The study was conducted among patients visiting the Lwak Mission Hospital, a rural health care facility in western Kenya in the Asembo area, Rarieda District, in western Kenya (). Lwak Mission Hospital serves as the field clinic for population-based infectious disease surveillance conducted by the Kenya Medical Research Institute and the US Centers for Disease Control and Prevention as described (7
). The study was conducted with ethical approval from these institutions (protocol nos. 932 and 4566, respectively). To assess previous exposure to rickettsiae, we examined a randomly selected subset of 357 serum specimens collected January 2007 through October 2008 from patients participating in population-based infectious disease surveillance. Samples were screened at a dilution of 1:128 for IgG against spotted fever group (SFG) and typhus group (TG) rickettsiae by using an indirect fluorescence antibody assay (Fuller Laboratories, Fullerton, CA, USA).
Figure 1 Locations of villages (brown shading in inset map) in Asembo area of western Kenya where the study was conducted, January 2007 through October 2008. Used with permission of Kenya Medical Research Institute/Centers for Disease Control and Prevention Research (more ...)
Blood specimens were collected from the first 2 outpatients ≥5 years of age and the first 2 outpatients <5 years of age seen each day for acute febrile illness (recorded axillary temperature >38.0°C without an obvious cause, defined as cough, difficulty breathing, chest pain, signs of meningitis, or bloody diarrhea) from November 2008 through February 2010. A positive malaria smear was not an exclusion criterion. During the same period, blood specimens were also collected from controls: a group of outpatients who did not have febrile, respiratory, or diarrheal illness during the preceding 2 weeks and asymptomatic persons who accompanied patients to the clinic.
To detect rickettsial DNA, we performed 3 quantitative PCRs: a genus-specific assay selective for a 74-bp segment of the citrate synthase (gltA
) gene, a group-specific assay that detects a 128-bp segment of the outer membrane protein (ompB
) gene for tick-borne rickettsiae, and a species-specific assay that detects a 129-bp segment of the ompB
gene for R. felis
). To identify which Rickettsia
sp. was present in the positive specimens, we PCR amplified and sequenced segments of 4 rickettsial genes—17-kDa
, and 2 R. felis
plasmid genes (pRF
)—by using primers and procedures as described (5
Overall, 205 (57.4%) of 357 specimens had antibodies against rickettsiae. Of 357 serum specimens tested, 200 (56.0%, 95% exact binomial CI 50.7%–61.2%) had detectable IgG against SFG antigen preparation. Antibodies against TG antigen preparation were detected in 52 (14.5%, 95% CI 11.0%–18.6%) of 357 specimens tested; 47 (90.4%) of these specimens that reacted to TG antigens were also positive for SFG antigens, and 5 (1.4%) of the 357 specimens were positive for TG antigens alone. Presence of antibodies against SFG or TG antigens was not associated with patient sex (p>0.05). In addition, patient age was not significantly associated with TG seropositivity (χ2 for linear trend 3.41, df 1, p = 0.065). However, an incremental linear association was demonstrated between age and IgG seropositivity to SFG (χ2 for linear trend 45.46, df 1, p<0.001) ().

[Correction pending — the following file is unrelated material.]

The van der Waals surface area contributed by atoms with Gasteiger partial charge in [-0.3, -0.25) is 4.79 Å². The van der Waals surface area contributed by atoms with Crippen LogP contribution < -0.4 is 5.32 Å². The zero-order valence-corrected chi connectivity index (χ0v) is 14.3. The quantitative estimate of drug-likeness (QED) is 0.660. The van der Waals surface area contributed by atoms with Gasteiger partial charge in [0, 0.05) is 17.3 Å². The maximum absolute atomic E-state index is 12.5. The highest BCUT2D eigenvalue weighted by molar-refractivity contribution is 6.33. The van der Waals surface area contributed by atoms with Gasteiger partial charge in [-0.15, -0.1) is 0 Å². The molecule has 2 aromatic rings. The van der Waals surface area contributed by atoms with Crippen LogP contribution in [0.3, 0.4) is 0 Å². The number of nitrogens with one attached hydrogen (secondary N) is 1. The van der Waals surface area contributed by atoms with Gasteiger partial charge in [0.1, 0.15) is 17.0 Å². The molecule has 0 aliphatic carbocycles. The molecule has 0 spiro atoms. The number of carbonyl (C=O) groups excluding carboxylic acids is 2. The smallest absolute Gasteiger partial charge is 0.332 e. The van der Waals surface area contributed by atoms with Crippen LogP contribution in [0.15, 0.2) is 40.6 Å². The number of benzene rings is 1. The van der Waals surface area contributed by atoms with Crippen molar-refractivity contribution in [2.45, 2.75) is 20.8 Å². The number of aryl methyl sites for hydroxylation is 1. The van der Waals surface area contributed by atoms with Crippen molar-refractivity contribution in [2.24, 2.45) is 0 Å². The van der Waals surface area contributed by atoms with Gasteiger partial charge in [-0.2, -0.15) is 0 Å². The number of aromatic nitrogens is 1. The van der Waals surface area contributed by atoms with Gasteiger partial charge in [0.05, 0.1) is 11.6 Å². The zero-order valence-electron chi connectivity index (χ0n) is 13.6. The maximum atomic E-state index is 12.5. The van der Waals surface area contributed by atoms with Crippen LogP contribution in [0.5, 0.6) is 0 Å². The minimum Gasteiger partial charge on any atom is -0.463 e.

Age-stratified seroprevalence of IgG to rickettsiae among patients participating in population-based infectious disease surveillance, January 2007 through October 2008. Vertical lines indicate 95% binomial CIs.
A total of 699 febrile patients who sought care at Lwak Mission Hospital from November 2008 through February 2010 and 236 afebrile persons enrolled during this same period were tested for rickettsiae (). Overall, 50 (7.2%, 95% CI 5.4%–9.3%) of the febrile patients and 8 (3.4%, 95% CI 1.5%–
6.6%) of the afebrile persons had positive rickettsiae results according to the genus-specific gltA
assay. Univariate logistic regression indicated that febrile patients were more likely than afebrile persons to have positive PCR results (odds ratio 2.20, 95% CI 1.03–4.70, p = 0.04). According to the ompB
assay, all specimens tested were negative for tick-borne rickettsiae. BLAST searches (www.ncbi.nlm.nih.gov/blast/Blast.cgi
) for homologous sequences determined that the segments amplified from the 3 genes had 100% nt homology with R. felis
Demographic characteristics of participants in hospital-based survey, western Kenya, 2008–2010
Genetic sequence analysis results of rickettsial DNA amplified from 17-kDa, ompB, and pRF genes from 21 human specimens, Lwak Mission Hospital, Western Kenya, 2008–2010*
In addition to fever, the most common clinical manifestations among patients with positive PCR results for rickettttsiae were headaches (100%), chills (93.8%), muscle aches (68.8%), and joint pains (68.8%). Rash was reported for 4.4% of rickettsiae-positive patients. Among febrile patients, no statistically significant associations were found between specific signs or symptoms and positive PCR results for rickettsiae (p>0.05). Samples from all febrile patients were Giemsa stained and examined; malaria parasites were detected in 79.2% and 73.4% of samples from patients who had PCR-positive and PCR-negative results for rickettsiae, respectively.